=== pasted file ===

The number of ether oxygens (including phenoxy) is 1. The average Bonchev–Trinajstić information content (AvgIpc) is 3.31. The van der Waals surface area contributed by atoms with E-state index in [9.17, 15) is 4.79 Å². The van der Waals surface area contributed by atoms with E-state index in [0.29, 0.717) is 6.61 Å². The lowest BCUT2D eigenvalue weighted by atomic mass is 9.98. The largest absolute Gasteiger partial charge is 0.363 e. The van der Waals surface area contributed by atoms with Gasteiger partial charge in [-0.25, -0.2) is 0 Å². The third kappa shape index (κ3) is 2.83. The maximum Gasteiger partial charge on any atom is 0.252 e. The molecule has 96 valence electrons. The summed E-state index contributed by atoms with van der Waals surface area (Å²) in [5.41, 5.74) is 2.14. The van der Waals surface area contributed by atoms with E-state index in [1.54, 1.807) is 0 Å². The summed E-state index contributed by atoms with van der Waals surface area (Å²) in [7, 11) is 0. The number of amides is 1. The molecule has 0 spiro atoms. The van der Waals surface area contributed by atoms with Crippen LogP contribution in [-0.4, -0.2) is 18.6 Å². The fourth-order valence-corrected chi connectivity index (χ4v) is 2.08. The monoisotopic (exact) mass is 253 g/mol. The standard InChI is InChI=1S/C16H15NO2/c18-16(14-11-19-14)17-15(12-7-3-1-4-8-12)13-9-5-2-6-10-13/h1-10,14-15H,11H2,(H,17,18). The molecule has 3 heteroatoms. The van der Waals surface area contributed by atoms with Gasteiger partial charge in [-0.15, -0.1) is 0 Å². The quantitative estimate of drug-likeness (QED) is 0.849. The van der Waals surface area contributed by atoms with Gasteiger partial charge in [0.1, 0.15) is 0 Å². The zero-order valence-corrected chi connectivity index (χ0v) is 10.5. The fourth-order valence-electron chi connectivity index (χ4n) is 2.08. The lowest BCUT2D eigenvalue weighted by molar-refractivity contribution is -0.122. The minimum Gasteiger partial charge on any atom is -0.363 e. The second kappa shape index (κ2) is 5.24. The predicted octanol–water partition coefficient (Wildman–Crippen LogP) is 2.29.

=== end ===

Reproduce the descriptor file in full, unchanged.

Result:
The number of ether oxygens (including phenoxy) is 1. The average Bonchev–Trinajstić information content (AvgIpc) is 3.31. The van der Waals surface area contributed by atoms with E-state index in [9.17, 15) is 4.79 Å². The van der Waals surface area contributed by atoms with E-state index in [0.29, 0.717) is 6.61 Å². The lowest BCUT2D eigenvalue weighted by atomic mass is 9.98. The largest absolute Gasteiger partial charge is 0.363 e. The van der Waals surface area contributed by atoms with Gasteiger partial charge in [-0.25, -0.2) is 0 Å². The third kappa shape index (κ3) is 2.83. The maximum Gasteiger partial charge on any atom is 0.252 e. The molecule has 96 valence electrons. The summed E-state index contributed by atoms with van der Waals surface area (Å²) in [5.41, 5.74) is 2.14. The van der Waals surface area contributed by atoms with E-state index in [1.54, 1.807) is 0 Å². The summed E-state index contributed by atoms with van der Waals surface area (Å²) in [7, 11) is 0. The number of amides is 1. The molecule has 0 spiro atoms. The van der Waals surface area contributed by atoms with Crippen LogP contribution in [-0.4, -0.2) is 18.6 Å². The fourth-order valence-corrected chi connectivity index (χ4v) is 2.08. The monoisotopic (exact) mass is 253 g/mol. The standard InChI is InChI=1S/C16H15NO2/c18-16(14-11-19-14)17-15(12-7-3-1-4-8-12)13-9-5-2-6-10-13/h1-10,14-15H,11H2,(H,17,18). The molecule has 3 heteroatoms. The van der Waals surface area contributed by atoms with Gasteiger partial charge in [-0.15, -0.1) is 0 Å². The quantitative estimate of drug-likeness (QED) is 0.849. The van der Waals surface area contributed by atoms with Gasteiger partial charge in [0.1, 0.15) is 0 Å². The zero-order valence-corrected chi connectivity index (χ0v) is 10.5. The fourth-order valence-electron chi connectivity index (χ4n) is 2.08. The lowest BCUT2D eigenvalue weighted by molar-refractivity contribution is -0.122. The minimum Gasteiger partial charge on any atom is -0.363 e. The second kappa shape index (κ2) is 5.24. The predicted octanol–water partition coefficient (Wildman–Crippen LogP) is 2.29.